When Americans elect announced last July that it was pouring millions into placing a third-party presidential candidate on the ballot in all 50 states, the political world snapped to attention. Barack Obama's longtime political adviser David Axelrod revealed his concern by publicly criticizing the group, while pundits gushed. "Watch out," declared New York Times columnist Thomas Friedman, who wrote that Americans Elect might change politics the way the iPod changed music.
So far, Americans Elect is looking more like the Zune than the iPod. The group canceled a May 8 online caucus after no candidate met the necessary criterion of 1,000 backers in each of 10 states. More voting scheduled for later this month may also be scratched; it's possible that Americans Elect won't nominate a single candidate. That might say more about this well-intentioned effort's shortcomings than it does about the durability of our two-party system.
Founded by a group of political centrists, including former investment banker Peter Ackerman, Americans Elect had a promising plan: "break gridlock" and challenge "special interests" by helping elect a President beholden to no party. It invited people to join online, nominate candidates and ultimately select one through Internet voting. (To be eligible, candidates needed credentials meeting the group's somewhat subjective criteria.)
This was far more than a glorified political-science project. The group had backing from well-known moderates, including former Senator David Boren of Oklahoma, a Democrat, and former New Jersey governor Christine Todd Whitman, a Republican. It also had money. Americans Elect's website alone cost $10 million, and another $15 million has gone toward its most valuable asset: ballot access. Americans Elect has secured a ballot line in 26 states and expects to make it 50 by November.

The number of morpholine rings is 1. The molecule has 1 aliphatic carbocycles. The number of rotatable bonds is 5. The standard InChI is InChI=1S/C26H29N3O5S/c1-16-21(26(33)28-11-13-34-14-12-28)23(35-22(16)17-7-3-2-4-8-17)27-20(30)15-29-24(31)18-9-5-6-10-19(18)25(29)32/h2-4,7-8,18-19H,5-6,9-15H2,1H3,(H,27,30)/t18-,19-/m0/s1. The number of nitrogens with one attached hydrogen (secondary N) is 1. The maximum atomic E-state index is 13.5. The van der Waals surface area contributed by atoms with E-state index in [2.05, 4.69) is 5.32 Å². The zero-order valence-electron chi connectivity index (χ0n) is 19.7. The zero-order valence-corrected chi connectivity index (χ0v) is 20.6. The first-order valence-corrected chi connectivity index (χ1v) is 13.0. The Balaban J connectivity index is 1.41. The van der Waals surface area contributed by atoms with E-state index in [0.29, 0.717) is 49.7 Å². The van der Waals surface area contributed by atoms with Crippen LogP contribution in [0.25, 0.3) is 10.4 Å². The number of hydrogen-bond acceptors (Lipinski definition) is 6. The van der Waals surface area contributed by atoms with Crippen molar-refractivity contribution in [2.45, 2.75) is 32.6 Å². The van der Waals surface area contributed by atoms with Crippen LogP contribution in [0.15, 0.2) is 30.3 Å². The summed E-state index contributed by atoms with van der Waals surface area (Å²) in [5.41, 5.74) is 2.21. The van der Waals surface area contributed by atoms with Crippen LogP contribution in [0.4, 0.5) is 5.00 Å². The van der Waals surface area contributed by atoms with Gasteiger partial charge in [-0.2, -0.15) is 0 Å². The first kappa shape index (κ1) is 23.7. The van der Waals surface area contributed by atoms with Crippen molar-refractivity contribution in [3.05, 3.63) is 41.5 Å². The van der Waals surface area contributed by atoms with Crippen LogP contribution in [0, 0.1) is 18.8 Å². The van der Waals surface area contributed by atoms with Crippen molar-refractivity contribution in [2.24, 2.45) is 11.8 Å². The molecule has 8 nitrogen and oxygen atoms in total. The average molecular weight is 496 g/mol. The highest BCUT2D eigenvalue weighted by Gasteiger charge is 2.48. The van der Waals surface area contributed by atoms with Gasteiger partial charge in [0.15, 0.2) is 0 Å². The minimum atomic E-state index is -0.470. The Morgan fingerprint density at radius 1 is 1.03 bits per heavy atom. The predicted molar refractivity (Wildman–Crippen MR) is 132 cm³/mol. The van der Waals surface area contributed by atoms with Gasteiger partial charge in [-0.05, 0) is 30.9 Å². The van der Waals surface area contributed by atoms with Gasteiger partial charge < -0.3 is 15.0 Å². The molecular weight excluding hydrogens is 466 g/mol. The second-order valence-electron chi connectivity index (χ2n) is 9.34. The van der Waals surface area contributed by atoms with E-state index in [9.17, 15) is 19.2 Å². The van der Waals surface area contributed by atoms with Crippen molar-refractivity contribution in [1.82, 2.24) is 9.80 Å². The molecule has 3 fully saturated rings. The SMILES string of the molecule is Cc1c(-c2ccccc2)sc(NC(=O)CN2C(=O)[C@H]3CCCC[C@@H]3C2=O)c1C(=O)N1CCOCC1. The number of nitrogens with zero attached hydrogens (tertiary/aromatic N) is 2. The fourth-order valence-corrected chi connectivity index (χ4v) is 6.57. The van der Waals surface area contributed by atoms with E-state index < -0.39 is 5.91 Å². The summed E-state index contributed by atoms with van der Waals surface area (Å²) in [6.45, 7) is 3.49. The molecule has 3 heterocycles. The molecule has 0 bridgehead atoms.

Despite that feat, which has eluded many an independent party, an underwhelming 420,000 people have signed up with Americans Elect online. Many of those are supporting little-known or quirky candidates, including former Louisiana governor Buddy Roemer and Rocky Anderson, a former Salt Lake City mayor--hardly the heavyweights the group's founders seem to have envisioned. "Buddy Roemer doesn't qualify as a game changer," says Matt Bennett of the centrist think tank Third Way. (Neither Roemer nor Anderson is likely to qualify for the group's nomination. Ron Paul, another choice, doesn't even want it.)
In short, Americans Elect is all cart and no horse. Memorable third-party candidacies tend to be driven by big characters: Ralph Nader, Ross Perot, George Wallace, Teddy Roosevelt. Americans Elect bet that the abstract goal of taking on the two-party system to make Washington more accountable would be enough. It wasn't.
Nor has the current campaign driven Americans to a third-party option. Americans Elect's CEO, Kahlil Byrd, says voters are frustrated with Obama's and Mitt Romney's "complete lack of focus on the issues that people care about," including jobs, the economy, the debt and foreign policy.